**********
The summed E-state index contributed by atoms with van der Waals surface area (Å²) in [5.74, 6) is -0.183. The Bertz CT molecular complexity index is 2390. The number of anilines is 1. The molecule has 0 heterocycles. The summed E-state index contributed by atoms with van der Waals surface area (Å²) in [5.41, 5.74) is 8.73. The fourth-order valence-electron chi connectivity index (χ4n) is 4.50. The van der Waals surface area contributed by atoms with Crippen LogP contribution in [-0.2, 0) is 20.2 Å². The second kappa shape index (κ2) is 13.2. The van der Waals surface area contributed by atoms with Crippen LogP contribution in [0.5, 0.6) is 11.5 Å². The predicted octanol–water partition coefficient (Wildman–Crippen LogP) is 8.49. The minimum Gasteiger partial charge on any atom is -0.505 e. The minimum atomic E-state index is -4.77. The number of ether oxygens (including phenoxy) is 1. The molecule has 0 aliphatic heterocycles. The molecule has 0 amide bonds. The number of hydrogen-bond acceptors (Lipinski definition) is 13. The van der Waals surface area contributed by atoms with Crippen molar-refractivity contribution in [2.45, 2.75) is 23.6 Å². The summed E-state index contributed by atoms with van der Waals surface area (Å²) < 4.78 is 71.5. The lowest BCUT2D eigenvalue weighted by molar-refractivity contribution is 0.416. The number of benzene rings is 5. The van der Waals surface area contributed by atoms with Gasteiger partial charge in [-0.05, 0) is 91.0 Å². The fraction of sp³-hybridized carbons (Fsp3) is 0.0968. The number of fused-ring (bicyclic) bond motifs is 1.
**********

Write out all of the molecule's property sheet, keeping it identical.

The summed E-state index contributed by atoms with van der Waals surface area (Å²) in [5.74, 6) is -0.183. The Bertz CT molecular complexity index is 2390. The number of anilines is 1. The molecule has 0 heterocycles. The summed E-state index contributed by atoms with van der Waals surface area (Å²) in [5.41, 5.74) is 8.73. The fourth-order valence-electron chi connectivity index (χ4n) is 4.50. The van der Waals surface area contributed by atoms with Crippen LogP contribution in [-0.2, 0) is 20.2 Å². The second kappa shape index (κ2) is 13.2. The van der Waals surface area contributed by atoms with Crippen LogP contribution in [0.5, 0.6) is 11.5 Å². The predicted octanol–water partition coefficient (Wildman–Crippen LogP) is 8.49. The minimum Gasteiger partial charge on any atom is -0.505 e. The minimum atomic E-state index is -4.77. The number of ether oxygens (including phenoxy) is 1. The molecule has 0 aliphatic heterocycles. The molecule has 0 amide bonds. The number of hydrogen-bond acceptors (Lipinski definition) is 13. The van der Waals surface area contributed by atoms with Crippen molar-refractivity contribution in [2.45, 2.75) is 23.6 Å². The summed E-state index contributed by atoms with van der Waals surface area (Å²) < 4.78 is 71.5. The lowest BCUT2D eigenvalue weighted by molar-refractivity contribution is 0.416. The number of benzene rings is 5. The van der Waals surface area contributed by atoms with Gasteiger partial charge in [-0.05, 0) is 91.0 Å². The fraction of sp³-hybridized carbons (Fsp3) is 0.0968. The number of fused-ring (bicyclic) bond motifs is 1.